Best Practice Guidlines
Guidelines on how to improve the uptime/stability of their services by implementing redundant links and failover options.

Carrier Level Redirection

Carrier Level Redirection allows us to redirect calls before they hit the Hosted Network Voice core.
If you’re expecting the customer's site to go offline, or are aware of maintenance we are conducting we strongly recommend that you request us to divert the customer's numbers to a secondary location or to a mobile temporarily.
To request carrier redirection you just need to submit a support ticket letting us know which DIDs need to be redirected to and the destination of the redirection. If it is an urgent request, submit a support ticket and then call us for priority support.

Configure inbound calling failover (For Multi-tenant PBX or VoIP Bundles)

Our VoIPNow platform supports the use of incoming call rules, these rules allow you to configure a rule that will divert calls to a predefined number in the event that the PBX/Phone becomes unregistered or unreachable.
Incoming call rules leveraging the “Unregistered status” will not work for services that are using IP based authentication as there is no registration.
It’s recommended to divert calls to a mobile or other off-net number that will not be impacted if the site goes offline e.g. due to a failed internet connection.

Inbound SIP Connections

For customers' that requires a high level of uptime we strongly recommend taking advantage of our Inbound Numbering System as it provides several features to ensure uptime of your inbound calls.
Key features for inbound call redundancy include:
    Network Queuing will queue calls in the event that your concurrent call limit is hit. For example with a SIP Trunk.
    Off-Net Overflow / Failover will allow you to preconfigure off-net failover call flows in the event that the primary destinations are not answering or are unavailable.

SIP Trunk Redundancy

Where redundancy is required we recommend leveraging multiple outgoing SIP Servers. In the event of an upstream SIP failure, your PBX should be configured to automatically route calls over the second path. When ordering a SIP Trunk from Hosted Network we will issue you with a primary and secondary SIP server for this reason.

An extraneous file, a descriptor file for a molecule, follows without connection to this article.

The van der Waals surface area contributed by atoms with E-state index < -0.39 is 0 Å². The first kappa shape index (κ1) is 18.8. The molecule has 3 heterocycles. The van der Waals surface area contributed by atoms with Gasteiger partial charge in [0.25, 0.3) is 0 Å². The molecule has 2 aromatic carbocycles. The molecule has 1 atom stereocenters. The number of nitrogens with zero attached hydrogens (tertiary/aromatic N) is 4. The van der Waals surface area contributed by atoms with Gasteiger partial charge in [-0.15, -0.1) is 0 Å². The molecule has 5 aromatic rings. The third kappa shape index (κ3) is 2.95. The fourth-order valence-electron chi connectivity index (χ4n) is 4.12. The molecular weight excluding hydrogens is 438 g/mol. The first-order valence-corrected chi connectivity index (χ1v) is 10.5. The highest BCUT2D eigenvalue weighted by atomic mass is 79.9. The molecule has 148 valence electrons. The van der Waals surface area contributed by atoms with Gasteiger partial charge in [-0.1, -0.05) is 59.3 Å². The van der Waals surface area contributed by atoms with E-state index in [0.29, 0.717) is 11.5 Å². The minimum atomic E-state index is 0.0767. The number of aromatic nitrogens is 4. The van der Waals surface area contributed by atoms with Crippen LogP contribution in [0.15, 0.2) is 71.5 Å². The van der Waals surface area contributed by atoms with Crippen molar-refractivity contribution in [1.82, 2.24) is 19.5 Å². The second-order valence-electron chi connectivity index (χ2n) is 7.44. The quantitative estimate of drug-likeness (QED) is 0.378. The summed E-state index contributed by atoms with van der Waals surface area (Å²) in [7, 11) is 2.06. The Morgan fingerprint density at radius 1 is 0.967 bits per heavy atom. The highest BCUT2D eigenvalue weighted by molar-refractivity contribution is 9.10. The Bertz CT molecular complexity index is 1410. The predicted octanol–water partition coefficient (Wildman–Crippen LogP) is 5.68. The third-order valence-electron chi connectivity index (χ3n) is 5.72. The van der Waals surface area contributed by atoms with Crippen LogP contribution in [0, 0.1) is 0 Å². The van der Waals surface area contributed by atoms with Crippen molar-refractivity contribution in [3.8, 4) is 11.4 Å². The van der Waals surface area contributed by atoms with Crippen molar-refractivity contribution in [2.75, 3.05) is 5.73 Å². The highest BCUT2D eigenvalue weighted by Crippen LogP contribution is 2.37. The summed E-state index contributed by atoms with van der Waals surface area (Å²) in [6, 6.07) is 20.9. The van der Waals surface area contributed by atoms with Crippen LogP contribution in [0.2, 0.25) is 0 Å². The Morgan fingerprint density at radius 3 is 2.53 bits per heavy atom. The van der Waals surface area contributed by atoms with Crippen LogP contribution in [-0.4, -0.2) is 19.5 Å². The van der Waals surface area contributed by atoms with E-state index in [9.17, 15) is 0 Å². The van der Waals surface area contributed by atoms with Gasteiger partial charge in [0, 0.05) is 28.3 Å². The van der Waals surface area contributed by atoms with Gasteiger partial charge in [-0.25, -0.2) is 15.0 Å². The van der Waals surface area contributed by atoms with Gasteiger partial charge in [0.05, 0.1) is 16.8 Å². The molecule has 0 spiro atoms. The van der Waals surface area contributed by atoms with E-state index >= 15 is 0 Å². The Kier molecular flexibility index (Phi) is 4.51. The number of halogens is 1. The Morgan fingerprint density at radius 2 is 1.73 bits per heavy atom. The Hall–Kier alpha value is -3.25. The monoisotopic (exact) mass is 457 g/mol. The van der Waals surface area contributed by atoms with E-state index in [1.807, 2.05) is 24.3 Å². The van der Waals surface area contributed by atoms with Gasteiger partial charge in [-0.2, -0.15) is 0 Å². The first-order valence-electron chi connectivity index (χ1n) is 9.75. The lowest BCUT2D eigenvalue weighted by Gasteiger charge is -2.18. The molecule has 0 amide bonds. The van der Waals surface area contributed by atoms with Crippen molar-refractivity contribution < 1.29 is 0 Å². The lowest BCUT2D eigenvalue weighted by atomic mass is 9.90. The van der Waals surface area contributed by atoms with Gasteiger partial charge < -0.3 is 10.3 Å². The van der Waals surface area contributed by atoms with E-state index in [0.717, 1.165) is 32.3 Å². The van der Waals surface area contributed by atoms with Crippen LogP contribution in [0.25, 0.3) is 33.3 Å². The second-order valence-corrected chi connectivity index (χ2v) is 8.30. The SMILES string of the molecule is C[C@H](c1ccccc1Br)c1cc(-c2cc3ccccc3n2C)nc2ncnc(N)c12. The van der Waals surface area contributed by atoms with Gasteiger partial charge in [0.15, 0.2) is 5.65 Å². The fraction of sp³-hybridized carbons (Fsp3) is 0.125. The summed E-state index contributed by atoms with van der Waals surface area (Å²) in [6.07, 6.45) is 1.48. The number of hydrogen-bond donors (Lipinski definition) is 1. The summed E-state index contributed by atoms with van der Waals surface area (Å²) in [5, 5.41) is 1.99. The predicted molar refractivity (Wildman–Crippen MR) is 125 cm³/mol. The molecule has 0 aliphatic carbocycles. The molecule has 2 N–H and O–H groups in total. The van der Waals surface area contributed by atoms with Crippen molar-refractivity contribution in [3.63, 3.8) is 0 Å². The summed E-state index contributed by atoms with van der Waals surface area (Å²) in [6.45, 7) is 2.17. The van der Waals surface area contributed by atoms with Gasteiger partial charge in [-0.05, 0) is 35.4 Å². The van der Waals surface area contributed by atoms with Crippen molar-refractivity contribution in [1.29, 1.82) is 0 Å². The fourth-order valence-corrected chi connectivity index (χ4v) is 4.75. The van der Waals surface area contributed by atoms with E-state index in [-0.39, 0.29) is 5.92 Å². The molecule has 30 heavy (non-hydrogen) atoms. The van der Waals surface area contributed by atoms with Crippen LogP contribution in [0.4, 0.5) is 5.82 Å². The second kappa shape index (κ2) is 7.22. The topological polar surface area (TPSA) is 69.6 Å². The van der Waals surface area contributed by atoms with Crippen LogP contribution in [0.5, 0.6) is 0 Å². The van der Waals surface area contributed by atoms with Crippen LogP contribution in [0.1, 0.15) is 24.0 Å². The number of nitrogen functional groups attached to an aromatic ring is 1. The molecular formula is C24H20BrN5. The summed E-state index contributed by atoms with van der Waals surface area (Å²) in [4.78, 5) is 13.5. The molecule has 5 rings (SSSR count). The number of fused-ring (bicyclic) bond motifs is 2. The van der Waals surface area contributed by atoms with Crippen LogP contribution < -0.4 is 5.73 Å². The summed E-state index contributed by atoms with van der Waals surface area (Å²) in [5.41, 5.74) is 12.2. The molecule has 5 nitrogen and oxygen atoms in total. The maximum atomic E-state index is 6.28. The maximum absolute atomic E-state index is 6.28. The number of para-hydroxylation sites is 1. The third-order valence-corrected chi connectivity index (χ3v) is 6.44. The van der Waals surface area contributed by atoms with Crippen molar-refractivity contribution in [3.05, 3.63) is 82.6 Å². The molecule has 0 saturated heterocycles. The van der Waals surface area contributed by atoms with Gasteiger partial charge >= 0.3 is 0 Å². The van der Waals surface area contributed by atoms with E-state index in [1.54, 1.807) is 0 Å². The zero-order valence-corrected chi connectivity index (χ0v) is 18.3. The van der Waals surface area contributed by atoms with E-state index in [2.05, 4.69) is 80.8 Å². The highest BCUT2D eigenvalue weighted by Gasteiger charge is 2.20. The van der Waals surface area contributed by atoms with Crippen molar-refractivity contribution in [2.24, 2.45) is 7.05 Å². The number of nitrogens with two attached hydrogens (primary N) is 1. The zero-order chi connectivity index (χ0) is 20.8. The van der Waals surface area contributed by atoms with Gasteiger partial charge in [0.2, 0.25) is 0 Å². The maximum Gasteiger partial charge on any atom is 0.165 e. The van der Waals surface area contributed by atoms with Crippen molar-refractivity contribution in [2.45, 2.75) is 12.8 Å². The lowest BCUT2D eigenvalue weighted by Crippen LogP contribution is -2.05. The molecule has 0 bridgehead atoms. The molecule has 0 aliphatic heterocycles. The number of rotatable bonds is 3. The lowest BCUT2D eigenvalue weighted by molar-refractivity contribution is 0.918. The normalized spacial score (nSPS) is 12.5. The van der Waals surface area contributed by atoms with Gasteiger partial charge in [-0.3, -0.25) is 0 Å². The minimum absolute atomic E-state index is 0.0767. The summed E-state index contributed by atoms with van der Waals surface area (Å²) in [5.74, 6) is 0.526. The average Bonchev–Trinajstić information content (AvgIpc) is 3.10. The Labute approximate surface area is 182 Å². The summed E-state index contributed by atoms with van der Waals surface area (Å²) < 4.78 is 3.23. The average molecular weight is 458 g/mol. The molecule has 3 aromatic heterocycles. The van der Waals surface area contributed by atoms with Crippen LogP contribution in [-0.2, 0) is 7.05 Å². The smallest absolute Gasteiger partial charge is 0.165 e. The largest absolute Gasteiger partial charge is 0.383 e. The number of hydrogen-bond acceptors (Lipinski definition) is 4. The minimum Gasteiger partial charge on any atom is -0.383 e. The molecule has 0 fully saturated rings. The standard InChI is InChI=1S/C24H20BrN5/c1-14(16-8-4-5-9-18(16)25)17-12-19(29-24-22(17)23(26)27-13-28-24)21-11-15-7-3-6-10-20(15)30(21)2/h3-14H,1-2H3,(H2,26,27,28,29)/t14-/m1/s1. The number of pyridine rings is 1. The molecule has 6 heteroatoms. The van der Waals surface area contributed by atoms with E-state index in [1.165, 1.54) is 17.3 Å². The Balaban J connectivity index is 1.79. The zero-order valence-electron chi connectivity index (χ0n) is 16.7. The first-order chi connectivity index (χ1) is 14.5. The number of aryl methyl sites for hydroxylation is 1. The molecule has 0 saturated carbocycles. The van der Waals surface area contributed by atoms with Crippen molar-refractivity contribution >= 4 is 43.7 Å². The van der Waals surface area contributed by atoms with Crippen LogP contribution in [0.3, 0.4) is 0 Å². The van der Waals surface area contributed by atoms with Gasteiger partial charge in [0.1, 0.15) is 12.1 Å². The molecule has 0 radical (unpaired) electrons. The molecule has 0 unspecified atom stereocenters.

Legacy SIP Trunk services may only have a primary service but a secondary can be requested free of charge by contacting our support team.
To limit the failure zone you may also consider:
    1.
    Spreading the inbound DIDs across multiple SIP Trunks
    2.
    Leveraging our Inbound Number System to failover the inbound call routing between your primary and secondary SIP Trunks.
We strongly recommend that customers have some form of redundancy onsite for their internet access in order to keep them online if/when their primary service goes offline.
Typically this would be an NBN service with a 4G backup, but you can also use a faster (100/40) NBN service and have a slower (25/5) NBN service as a backup. You may even want to consider using an SD-WAN product like Hosted Network’s bonded internet service, as this will allow you to connect multiple WAN services without the displayed public IP changing.
If you use IP based authentication and the service fails over to the secondary connection your PBX/phone may fail to route calls unless you have allowed the secondary connection’s public IP address.

Security Best Practices

Lockdown your SIP Devices and Registration

We heavily recommend you ensure that your PBX or phone is configured to only accept traffic from the suitable SIP servers, many PBX or SIP devices will accept the traffic inbound but reject the majority of it due to it not being from a registered device.
If you have a UTM or a firewall capable of source-based rules then we also recommend you configure firewall rules to only allow SIP connections from your carrier trunks.
For VoIP Bundles, and Multi-Tenant PBX you can set the extension within our VoIP platform to only accept inbound/outbound traffic from a list of predefined IP addresses, this is different from IP based authentication but will still restrict registrations and calls from coming from unauthorized IP addresses.
This will prevent your SIP service from being registered by a third party if they manage to get ahold of the SIP password, and then spamming out international calls.

Use Complex Passwords

This applies not just to the password used to register your SIP device, but also to the login portal for your SIP handsets themselves.
Setting a complex password will help prevent a third party from getting access to the WebGUI of the SIP device in the event that the device is exposed to the web or by an attacker that is already inside the network.